More than 60 people died and thousands were forced to flee their villages when Hindu-Muslim riots erupted in two districts of the northern Indian state of Uttar Pradesh in 2013.
The violence, sparked by the alleged harassment of a young Hindu woman by a Muslim man, lasted two days.
A few days later, seven women, all Muslims, went to the police alleging that they were gang-raped during the violence that broke out in their villages. The police took a year to arrest all the 29 accused, who were later released on bail.
The trials were supposed to be completed in special fast track courts within two months. But nearly four years on, the women are still waiting for justice.
Amnesty International’s Mariya Salim has worked on a report tracing the legal journey of the women and says there is a clear lack of will on the part of the administration to ensure they get justice.
“Research tells us that there have been only three convictions in rape cases during Hindu-Muslim communal riots since the country’s partition, and that hasn’t changed even now. We have seen delays at every stage”, Ms Salim says.
The BBC’s Divya Arya travelled to the area to listen to the women’s stories.
“No video recording and no photos on the internet,” was how Rubina greeted me when I visited her new home, 30km from the village where she lived before the riots.
In the aftermath, many Muslims were forced to leave and settle elsewhere.
The Muzaffarnagar-Shamli districts are now dotted with ghettos, where those displaced by the riots have bought land and constructed houses after the Supreme Court directed the state government to pay them compensation.
Rubina is a middle-aged woman. She stood before me with a baby resting on her elbow and shoulders and two young children tugging at her tunic.
“I am tired of having my grandchildren complain to my daughter that they are humiliated at school because some child saw their ‘rape victim’ grandmother’s photo,” she told me later.
Rubina said she was gang raped by four men, including her neighbours.
“I fell unconscious, and when I came to, I just ran, with everyone else in the village.”
They had no time to pack or take any money with them.
Together they lived in relief camps for months on end. Shared trauma and difficult circumstances bred strength and sisterhood.
But then there were the threats.
“The accused threatened to kill my children, so I once retracted my statement, but after my husband and lawyer reassured me I testified before the judge with the complete truth.”
Charges have still not been framed in her case, despite her giving testimony, undergoing medical tests and attending endless rounds of court hearings.
Rubina said she didn’t see the point of continuing. Struggling to make ends meet, she feels uprooted and lost.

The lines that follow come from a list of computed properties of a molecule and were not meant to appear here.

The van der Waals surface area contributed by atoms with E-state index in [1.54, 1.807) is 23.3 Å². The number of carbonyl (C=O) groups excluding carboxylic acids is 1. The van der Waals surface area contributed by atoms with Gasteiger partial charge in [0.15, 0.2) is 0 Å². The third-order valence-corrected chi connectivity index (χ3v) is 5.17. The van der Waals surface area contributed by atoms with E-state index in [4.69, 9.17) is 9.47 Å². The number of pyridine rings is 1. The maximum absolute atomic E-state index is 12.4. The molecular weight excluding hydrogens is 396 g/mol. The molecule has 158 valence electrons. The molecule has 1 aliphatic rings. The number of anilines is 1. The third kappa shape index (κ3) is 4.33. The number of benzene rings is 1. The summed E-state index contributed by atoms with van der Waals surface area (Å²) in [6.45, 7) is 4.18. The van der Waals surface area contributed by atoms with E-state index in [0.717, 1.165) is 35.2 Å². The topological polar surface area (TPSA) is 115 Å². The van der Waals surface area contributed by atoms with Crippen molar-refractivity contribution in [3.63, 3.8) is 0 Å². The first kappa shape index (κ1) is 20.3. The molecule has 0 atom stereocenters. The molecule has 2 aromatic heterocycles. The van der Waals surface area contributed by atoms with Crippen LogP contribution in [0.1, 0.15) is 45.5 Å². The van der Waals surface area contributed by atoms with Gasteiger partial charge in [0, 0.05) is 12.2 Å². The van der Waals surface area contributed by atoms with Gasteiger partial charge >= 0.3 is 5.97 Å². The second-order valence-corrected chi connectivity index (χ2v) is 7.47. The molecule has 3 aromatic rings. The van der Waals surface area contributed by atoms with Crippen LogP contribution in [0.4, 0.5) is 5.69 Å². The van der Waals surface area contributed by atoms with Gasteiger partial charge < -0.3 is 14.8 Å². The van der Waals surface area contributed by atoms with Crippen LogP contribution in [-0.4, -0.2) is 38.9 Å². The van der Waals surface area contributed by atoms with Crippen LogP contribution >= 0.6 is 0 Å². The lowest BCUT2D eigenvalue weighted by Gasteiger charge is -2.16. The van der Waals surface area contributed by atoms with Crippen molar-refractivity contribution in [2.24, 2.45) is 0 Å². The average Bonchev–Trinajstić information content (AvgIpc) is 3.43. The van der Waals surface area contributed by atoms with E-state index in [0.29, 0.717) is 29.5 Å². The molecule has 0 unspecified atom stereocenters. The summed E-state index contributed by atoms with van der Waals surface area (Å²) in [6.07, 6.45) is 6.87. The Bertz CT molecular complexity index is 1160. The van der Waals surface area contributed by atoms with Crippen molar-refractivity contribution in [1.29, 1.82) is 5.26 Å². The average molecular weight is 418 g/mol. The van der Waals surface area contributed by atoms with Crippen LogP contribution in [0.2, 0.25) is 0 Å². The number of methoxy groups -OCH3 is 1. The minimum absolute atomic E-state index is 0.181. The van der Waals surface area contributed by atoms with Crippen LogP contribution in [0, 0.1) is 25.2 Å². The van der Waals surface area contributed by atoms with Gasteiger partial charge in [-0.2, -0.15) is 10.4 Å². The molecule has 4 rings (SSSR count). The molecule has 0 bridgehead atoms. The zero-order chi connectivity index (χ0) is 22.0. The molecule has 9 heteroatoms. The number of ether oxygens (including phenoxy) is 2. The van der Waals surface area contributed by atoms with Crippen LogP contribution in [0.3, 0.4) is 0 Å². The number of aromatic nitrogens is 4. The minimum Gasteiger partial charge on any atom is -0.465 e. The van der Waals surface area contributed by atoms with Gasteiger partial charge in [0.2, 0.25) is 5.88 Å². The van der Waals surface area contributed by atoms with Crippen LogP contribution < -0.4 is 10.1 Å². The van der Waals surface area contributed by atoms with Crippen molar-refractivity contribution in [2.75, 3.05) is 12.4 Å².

“All I’ve got is the tag of fallen woman, I’m exhausted. Why should I pursue the case?”
Just like the other alleged rape survivors, Nafeesa cannot read or write.
“I had only ever heard of the Delhi gang rape incident before my own rape, so I thought the accused would get punished as soon as I identified them in my complaint,” she said.
“Little did I know these cases can take so long.”
Nafeesa grew quiet as if remembering that night all over again, where she says she was raped by five men, all known to her.
She alleged they threatened to kill her two-year-old son to stop her screaming.
Nafeesa now lives in a colony of the riot-displaced only 2km from her village.
“We would never go back there, there is nothing left for us, and they (Hindus) would dare not come here. We are safe here among people of our own religion,” she said.
But it’s a tough life. Many of these colonies have no electricity connections, drainage or roads.
Then she said: “Sometimes I wonder why I filed this case. I haven’t got any justice, and the threat to my life still remains.”
“They [the accused men] live in their villages and roam free, they lost nothing; we lost everything.”
Her voice stood out clear, crisp and fresh. If there were any signs of fatigue with the long legal battle, she hid them well.
“I won’t leave them unpunished”, she said over the phone.
“I haven’t lost courage and I haven’t forgotten anything, they will have to pay for my countless sleepless nights.”
Khalida is exceptionally brave. She has left Uttar Pradesh, where she alleges she was attacked by three men during the riots. They found her in fields where she had fled.
She is now in hiding with her children, but I was able to speak to her after meeting her husband.
He told me that the threats to their family are still grave and the pace of the trial very slow, so Khalida’s lawyer has petitioned that her case be heard outside Uttar Pradesh.
But that petition was filed a year ago and is still waiting to be heard.
Just like the other women who have come forward, their livelihoods have also been disrupted by riots and fighting the rape case is as much a legal matter as it is a financial one.
But Khalida’s husband told me he’d go to any length to support his wife’s quest for justice.
As I began to hang up the phone, Khalida said: “He is very fond of me… I’ll continue to fight with his strength.”
Names of all the rape survivors have been changed